Ziyi Mai, Supreme Court’s ruling against Abercrombie & Fitch: protection of religious liberty?, Technician Online

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The Supreme Court ruled Monday that Abercrombie & Fitch, the famous clothing retailer, violated civil rights law by failing to accommodate a Muslim applicant wearing the hijab.

According to Politico, Abercrombie & Fitch refused to hire Samantha Elauf in 2008 as a sales associate due to her hijab violating the company’s “look policy.” At the time, the clothing chain prohibited employees from wearing head coverings, though the company has since changed this policy to allow headgear. Following the incident, Elauf filed a complaint with the Equal Employment Opportunity Commission.

This was not the first time that Abercrombie was brought to legal challenge due to its hiring policy. Under Title VII of the 1964 Civil Rights Act, employers must provide “reasonable accommodation without undue hardship.” The Supreme Court ruled that employers have the obligation to provide accommodation to employees even if they do not ask for one. 

The near unanimous decision, 8-1, was not surprising among the legal community, and it will make accommodation rules cleared for employees and employers. Yet the ruling, along with those anti-discrimination laws, is still a huge obstacle in the labor market, and the balance between religious freedom and private ownership remains inconsistent. 

In the business world, private companies should have a high degree of discretion on hiring policy and work ethics. Even in the same industry, different companies may prefer some special set of skills and require job applicants to show desired personalities that employers think match properly with company goals or characteristics. 

As a clothing retailer, Abercrombie & Fitch has strong preferences regarding its employees’ appearance and the way they dress. This is how they appeal to customers in the market. Though we all agree that rejecting an applicant purely based on his or her body shape or appearance is discriminatory, the model industry rarely recruits people who are obese or do not look as physically attractive as models in a conventional way. It is a brutal yet honest reality. Some might consider these behaviors to be a violation of civil rights, but in fact, these are the ways that private companies employ to facilitate what is the best for achieving their goals. This should be seen as normal market behavior rather than explicit discrimination and intentional targeting of a specific minority and religion.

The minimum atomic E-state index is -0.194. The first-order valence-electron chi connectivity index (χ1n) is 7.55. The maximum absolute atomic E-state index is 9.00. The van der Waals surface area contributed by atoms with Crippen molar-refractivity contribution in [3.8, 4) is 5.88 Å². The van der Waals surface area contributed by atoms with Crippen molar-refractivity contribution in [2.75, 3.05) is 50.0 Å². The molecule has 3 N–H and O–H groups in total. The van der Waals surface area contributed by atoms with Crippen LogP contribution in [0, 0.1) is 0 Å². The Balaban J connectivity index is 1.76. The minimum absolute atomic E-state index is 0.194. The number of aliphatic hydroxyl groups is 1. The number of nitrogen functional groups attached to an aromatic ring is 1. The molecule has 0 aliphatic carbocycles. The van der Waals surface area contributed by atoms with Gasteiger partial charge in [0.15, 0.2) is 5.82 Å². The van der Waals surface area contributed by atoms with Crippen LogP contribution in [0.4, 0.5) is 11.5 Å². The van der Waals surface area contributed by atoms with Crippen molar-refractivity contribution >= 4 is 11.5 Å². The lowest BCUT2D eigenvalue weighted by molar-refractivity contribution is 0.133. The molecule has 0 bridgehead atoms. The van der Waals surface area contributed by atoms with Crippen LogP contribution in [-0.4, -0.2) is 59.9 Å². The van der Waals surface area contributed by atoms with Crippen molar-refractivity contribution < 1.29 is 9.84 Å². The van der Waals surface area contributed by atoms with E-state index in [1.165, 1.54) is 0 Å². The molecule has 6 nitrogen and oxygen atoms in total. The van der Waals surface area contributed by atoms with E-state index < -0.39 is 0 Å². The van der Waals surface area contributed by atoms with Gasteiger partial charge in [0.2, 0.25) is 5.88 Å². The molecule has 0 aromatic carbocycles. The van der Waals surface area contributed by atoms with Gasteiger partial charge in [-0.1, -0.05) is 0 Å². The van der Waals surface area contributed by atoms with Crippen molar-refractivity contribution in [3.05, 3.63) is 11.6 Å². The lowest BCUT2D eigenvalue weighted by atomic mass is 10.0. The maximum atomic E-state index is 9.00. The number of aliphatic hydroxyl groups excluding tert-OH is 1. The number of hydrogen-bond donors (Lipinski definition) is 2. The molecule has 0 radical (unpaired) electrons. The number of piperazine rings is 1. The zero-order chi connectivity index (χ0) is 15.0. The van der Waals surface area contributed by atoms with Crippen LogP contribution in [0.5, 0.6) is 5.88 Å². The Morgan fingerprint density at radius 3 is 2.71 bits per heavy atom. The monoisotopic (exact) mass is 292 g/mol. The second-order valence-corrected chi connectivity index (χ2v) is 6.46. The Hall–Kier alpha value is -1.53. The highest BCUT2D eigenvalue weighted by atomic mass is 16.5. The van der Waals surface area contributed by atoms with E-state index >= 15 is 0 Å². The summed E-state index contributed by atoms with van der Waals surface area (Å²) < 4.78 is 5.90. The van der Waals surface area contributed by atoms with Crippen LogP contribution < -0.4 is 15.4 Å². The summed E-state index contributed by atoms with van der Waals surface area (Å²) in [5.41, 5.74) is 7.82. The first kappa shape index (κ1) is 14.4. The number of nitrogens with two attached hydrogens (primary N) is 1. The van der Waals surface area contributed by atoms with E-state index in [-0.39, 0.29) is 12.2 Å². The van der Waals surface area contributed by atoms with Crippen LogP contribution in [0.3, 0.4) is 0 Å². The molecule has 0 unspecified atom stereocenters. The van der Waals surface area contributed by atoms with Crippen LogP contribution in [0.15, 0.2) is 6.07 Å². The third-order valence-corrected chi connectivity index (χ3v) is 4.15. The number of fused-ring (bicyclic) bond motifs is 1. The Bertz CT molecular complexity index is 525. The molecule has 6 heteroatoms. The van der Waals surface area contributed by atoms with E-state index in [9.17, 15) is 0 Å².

After the civil rights movement, laws and courts in this country have had a tendency to protect minorities, sometimes overprotect them, even at the cost of abandoning the principles of liberty. Such a change in direction has led to inconsistency in decisions made by courts at different levels. For example, in the EEOC v. Abercrombie & Fitch case, a lower court’s decision was in favor of EEOC, and it was reversed when the case went to the Tenth Circuit Court. The Supreme Court, thereafter, reversed the Tenth Circuit’s ruling. If the case were to be reviewed again at a lower court, the outcome need hardly be predicted. 

Religious advocacy groups see this decision as championing religious freedom. William Burgess, a senior staff attorney at the Council on American-Islamic Relations, told Politico that the decision urges employers to change their hiring policies and not consider religion as a factor in it.

But this case has little to do with religious freedom. Refusing to hire a person based on her religion does not infringe her right to practice a particular religion. The public is usually not aware that the subject that could potentially threaten religious freedom is the government, not a private company, because a private agent has no way to exert coercion on anyone. When the state of Indiana passed the Religious Freedom Restoration Act early this year to provide private businesses with the right to excuse themselves from engaging in activities that they think are in conflict with their religious views, minorities and mainstream media waged a war against the state government by accusing it of discriminating against minorities.

This is a double standard. If courts make decisions following the wind of social movements or change of social values, it is judiciary activism, and the judicial branch will become more political swinging. This is a dangerous trend moving slowly to change judicial power, particularly as the demographic shifts toward minorities.

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